Also some cultures have marriage customs that involve a dowry or perhaps a bride price. To those who have been brought up to western thinking, these seem out of date. Yet in many parts of the world they still exist and failure to follow these customs can be a serious social faux pas. In some cases it will be for show at the ceremony, then returned a few days later. In other cases it may be that the parents see it as their last support from the child they raised. Instead of digging your heels in on this point, consider this. Go through with it, not because you agree with it, rather because you love the person you have chosen. It will mean smoother relations with their culture when you are there. For myself, if I met a lady who’s father insisted on giving a dowry with her, I would take it, put it away, or if cash start an account for our children’s education. This way the family benefits, although I myself don’t, and I am fairly sure the lady I chose would appreciate this gesture of accommodation. Conversely if her parents expected me to pay a bride price, I would pay it, not because I am buying her, for to me it must be mutual choice. There is no price in my eyes that can be placed on the life of any human. This said I would go through with this, because I love her, and would want her to be in good relations with her family. However she would have to be willing to allow our children to be free from it.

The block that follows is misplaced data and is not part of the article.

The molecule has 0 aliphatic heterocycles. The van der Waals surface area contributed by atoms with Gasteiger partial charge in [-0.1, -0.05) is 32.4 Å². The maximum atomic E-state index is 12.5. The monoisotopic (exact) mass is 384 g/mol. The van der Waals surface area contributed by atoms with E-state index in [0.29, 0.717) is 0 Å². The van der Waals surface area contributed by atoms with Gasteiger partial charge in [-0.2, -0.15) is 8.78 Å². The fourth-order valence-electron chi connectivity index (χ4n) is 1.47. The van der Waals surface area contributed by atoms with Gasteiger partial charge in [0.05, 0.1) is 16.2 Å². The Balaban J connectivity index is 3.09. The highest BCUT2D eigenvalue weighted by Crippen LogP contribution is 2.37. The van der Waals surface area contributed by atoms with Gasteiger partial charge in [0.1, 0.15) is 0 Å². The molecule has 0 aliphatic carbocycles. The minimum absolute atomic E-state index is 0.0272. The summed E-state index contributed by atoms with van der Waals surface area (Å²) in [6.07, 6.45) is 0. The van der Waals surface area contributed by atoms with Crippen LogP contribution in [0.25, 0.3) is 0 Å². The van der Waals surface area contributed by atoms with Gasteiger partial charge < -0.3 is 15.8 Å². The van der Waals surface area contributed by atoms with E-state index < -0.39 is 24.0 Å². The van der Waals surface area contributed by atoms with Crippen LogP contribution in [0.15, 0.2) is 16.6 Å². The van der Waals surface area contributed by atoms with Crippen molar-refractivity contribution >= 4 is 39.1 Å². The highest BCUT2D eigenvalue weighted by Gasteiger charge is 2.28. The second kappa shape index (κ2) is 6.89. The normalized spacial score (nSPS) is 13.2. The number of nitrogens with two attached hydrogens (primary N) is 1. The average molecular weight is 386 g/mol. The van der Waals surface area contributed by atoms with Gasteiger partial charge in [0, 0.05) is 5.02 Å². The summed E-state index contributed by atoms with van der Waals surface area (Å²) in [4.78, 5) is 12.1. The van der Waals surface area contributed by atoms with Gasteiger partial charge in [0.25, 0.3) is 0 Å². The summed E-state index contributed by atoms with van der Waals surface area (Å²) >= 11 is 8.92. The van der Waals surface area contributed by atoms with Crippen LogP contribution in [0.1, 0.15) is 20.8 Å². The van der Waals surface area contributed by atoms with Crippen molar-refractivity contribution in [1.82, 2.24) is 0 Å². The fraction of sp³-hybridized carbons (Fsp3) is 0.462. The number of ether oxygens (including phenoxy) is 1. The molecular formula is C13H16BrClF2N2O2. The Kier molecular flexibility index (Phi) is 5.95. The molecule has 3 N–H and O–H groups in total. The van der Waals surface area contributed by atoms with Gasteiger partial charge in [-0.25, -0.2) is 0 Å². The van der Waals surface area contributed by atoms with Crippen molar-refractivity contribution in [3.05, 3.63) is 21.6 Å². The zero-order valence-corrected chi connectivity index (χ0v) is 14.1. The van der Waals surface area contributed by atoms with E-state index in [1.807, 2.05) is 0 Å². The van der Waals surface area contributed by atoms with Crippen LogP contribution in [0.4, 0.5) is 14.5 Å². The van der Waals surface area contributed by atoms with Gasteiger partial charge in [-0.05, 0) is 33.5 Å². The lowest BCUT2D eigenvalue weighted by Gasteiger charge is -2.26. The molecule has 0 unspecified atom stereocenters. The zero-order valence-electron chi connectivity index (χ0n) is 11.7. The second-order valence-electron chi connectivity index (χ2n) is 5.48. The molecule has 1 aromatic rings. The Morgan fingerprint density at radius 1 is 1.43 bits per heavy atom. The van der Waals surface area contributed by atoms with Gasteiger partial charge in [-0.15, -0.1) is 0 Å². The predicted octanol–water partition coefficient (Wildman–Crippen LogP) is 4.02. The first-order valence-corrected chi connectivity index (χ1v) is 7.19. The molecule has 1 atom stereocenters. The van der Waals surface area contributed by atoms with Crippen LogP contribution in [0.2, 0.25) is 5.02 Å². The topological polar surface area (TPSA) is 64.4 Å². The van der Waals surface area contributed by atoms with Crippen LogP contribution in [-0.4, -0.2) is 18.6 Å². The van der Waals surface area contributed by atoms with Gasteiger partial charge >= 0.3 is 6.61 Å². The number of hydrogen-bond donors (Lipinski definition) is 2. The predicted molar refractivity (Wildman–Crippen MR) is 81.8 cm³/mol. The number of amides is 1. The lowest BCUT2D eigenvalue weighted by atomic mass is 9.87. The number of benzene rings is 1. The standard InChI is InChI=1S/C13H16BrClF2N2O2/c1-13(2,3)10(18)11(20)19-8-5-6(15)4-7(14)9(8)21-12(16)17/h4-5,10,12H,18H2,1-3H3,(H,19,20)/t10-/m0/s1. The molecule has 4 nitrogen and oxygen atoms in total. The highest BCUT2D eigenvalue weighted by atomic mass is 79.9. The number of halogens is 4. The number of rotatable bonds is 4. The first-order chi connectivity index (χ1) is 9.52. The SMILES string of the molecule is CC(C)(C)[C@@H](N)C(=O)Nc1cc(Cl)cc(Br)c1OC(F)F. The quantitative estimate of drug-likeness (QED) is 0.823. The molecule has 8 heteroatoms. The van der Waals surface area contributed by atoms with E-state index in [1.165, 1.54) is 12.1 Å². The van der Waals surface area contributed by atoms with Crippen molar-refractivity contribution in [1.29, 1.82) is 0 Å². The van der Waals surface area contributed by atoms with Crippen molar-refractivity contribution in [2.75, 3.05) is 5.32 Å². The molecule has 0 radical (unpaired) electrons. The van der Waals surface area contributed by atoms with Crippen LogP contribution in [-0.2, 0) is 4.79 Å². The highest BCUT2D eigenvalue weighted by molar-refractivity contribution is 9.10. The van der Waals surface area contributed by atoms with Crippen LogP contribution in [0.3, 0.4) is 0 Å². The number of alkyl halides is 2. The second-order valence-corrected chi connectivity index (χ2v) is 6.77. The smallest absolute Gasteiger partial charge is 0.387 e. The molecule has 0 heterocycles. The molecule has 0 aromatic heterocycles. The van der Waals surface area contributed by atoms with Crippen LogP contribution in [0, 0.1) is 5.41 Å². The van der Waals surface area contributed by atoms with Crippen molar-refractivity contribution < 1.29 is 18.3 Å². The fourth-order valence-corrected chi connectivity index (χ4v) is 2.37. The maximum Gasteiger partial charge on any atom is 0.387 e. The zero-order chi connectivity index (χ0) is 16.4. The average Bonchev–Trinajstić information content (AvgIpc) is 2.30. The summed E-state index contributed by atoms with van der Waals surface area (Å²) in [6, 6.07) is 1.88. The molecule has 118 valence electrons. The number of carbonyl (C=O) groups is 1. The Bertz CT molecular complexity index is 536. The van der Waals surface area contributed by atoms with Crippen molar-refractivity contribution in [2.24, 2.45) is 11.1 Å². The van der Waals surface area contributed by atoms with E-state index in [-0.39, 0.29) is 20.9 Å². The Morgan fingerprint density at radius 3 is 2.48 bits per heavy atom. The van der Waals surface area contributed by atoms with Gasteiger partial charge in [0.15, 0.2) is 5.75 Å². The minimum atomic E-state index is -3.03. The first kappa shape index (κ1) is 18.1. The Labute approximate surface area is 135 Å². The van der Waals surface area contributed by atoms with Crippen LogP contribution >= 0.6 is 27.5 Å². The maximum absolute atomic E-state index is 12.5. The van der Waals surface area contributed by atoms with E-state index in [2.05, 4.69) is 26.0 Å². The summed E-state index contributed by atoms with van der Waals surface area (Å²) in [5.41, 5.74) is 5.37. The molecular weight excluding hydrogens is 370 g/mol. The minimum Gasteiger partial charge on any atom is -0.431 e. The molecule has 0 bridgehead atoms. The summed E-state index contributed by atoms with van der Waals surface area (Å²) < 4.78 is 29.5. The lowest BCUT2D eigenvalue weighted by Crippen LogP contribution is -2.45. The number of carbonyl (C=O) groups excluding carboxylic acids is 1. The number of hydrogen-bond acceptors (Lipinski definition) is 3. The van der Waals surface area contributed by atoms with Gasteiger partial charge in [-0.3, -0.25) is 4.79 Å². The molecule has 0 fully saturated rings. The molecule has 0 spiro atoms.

The important part is be honest to each other, accept each as they are, accept that both of you will change in the future, that where you both came from and how were the lessons that made you who you each are. If you ask questions such as “Can you accept me as I am, or can you live in this culture, or what type of wedding should we have? Are indications that you are thinking of more than just a friendship. So be clear in your mind, what your intentions are, so as not to cause someone to fall in love, only to be left standing with a broken heart, because you were not serious. My dad reminded me many times, saying I love you to a girl, to only get her to be intimate with me, was to do wrong on many levels. I’m not quite sure how to phrase the ladies admonishment, but am fairly sure most of the ladies will figure it out, or may already know it. If we start the relationship off with a solid foundation, we can build one that weathers all the storms that life will throw at it. The relationship with our spouse to be or our spouse is the most important one we will have, may yours be filled with love, compassion and understanding. When we say I love you in a romantic relationship, we must have the mindset it is for the rest of our life. It is not I will love you until you get a gray hair then find someone younger. Nor is it I will love you until the children are adults. Yes love is impermanent just like everything else, but this does not mean we shouldn’t consider saying those words as a lifetime commitment. Love is impermanent, as death will come to one or the other at some point, it should not be a temporary phenomena which changes like the weather or seasons. I came to a conclusion years ago, that if I fell in love again, it would be for the last time. I have dated several fantastic ladies, great personalities, well educated, all beautiful in their own way, and yet have not said those words. If I find the one that hits that button, reboots that part of my heart, what ever you wish to call it, if I say I love you, it will be to the last lady I say it to. This is not attachment, there is no guarantee that this relationship will last till death do us part. Rather it is a commitment, that if I say “I love you” in a romantic relationship, I am committing everything I have to making the relationship work. If we have the attitude that we will do what we can to make our spouse happy within healthy boundaries, and we have used some intellect in choosing the person, they should do a reasonable job of returning the same effort. Given two people making an effort to work on building the relationship, instead of being in a relationship, there is opportunity for both to be happy.